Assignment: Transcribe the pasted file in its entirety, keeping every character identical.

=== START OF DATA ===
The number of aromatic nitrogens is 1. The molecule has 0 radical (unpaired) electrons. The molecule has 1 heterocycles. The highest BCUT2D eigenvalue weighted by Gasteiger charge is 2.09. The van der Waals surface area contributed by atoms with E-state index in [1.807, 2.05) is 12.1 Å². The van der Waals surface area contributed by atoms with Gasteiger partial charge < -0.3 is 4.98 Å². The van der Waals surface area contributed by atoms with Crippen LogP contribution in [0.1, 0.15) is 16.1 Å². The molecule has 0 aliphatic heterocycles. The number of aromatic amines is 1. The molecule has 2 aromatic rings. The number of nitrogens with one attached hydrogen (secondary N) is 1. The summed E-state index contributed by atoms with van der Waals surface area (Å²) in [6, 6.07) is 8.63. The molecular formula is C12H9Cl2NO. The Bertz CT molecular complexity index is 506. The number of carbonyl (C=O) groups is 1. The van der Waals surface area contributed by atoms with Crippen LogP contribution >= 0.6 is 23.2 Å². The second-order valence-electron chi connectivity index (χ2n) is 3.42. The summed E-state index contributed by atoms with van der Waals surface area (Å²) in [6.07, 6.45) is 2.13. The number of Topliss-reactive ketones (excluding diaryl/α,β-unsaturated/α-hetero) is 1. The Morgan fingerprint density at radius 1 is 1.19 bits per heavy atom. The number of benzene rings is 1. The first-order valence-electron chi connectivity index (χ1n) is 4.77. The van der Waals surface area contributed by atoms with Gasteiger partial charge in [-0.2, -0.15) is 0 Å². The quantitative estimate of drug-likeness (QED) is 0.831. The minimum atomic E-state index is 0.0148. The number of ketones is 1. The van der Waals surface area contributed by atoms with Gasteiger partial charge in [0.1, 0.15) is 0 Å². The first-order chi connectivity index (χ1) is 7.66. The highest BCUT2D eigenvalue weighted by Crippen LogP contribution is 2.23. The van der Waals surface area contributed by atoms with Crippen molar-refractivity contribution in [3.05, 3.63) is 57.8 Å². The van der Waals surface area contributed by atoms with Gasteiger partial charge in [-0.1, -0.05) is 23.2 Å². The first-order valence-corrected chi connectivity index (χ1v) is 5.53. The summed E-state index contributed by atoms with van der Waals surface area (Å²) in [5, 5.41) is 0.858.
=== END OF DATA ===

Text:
The number of aromatic nitrogens is 1. The molecule has 0 radical (unpaired) electrons. The molecule has 1 heterocycles. The highest BCUT2D eigenvalue weighted by Gasteiger charge is 2.09. The van der Waals surface area contributed by atoms with E-state index in [1.807, 2.05) is 12.1 Å². The van der Waals surface area contributed by atoms with Gasteiger partial charge < -0.3 is 4.98 Å². The van der Waals surface area contributed by atoms with Crippen LogP contribution in [0.1, 0.15) is 16.1 Å². The molecule has 0 aliphatic heterocycles. The number of aromatic amines is 1. The molecule has 2 aromatic rings. The number of nitrogens with one attached hydrogen (secondary N) is 1. The summed E-state index contributed by atoms with van der Waals surface area (Å²) in [6, 6.07) is 8.63. The molecular formula is C12H9Cl2NO. The Bertz CT molecular complexity index is 506. The number of carbonyl (C=O) groups is 1. The van der Waals surface area contributed by atoms with Crippen LogP contribution >= 0.6 is 23.2 Å². The second-order valence-electron chi connectivity index (χ2n) is 3.42. The summed E-state index contributed by atoms with van der Waals surface area (Å²) in [6.07, 6.45) is 2.13. The number of Topliss-reactive ketones (excluding diaryl/α,β-unsaturated/α-hetero) is 1. The Morgan fingerprint density at radius 1 is 1.19 bits per heavy atom. The number of benzene rings is 1. The first-order valence-electron chi connectivity index (χ1n) is 4.77. The van der Waals surface area contributed by atoms with Gasteiger partial charge in [-0.2, -0.15) is 0 Å². The quantitative estimate of drug-likeness (QED) is 0.831. The minimum atomic E-state index is 0.0148. The number of ketones is 1. The van der Waals surface area contributed by atoms with Gasteiger partial charge in [0.1, 0.15) is 0 Å². The first-order chi connectivity index (χ1) is 7.66. The highest BCUT2D eigenvalue weighted by Crippen LogP contribution is 2.23. The van der Waals surface area contributed by atoms with Crippen molar-refractivity contribution in [3.05, 3.63) is 57.8 Å². The van der Waals surface area contributed by atoms with Gasteiger partial charge in [-0.1, -0.05) is 23.2 Å². The first-order valence-corrected chi connectivity index (χ1v) is 5.53. The summed E-state index contributed by atoms with van der Waals surface area (Å²) in [5, 5.41) is 0.858.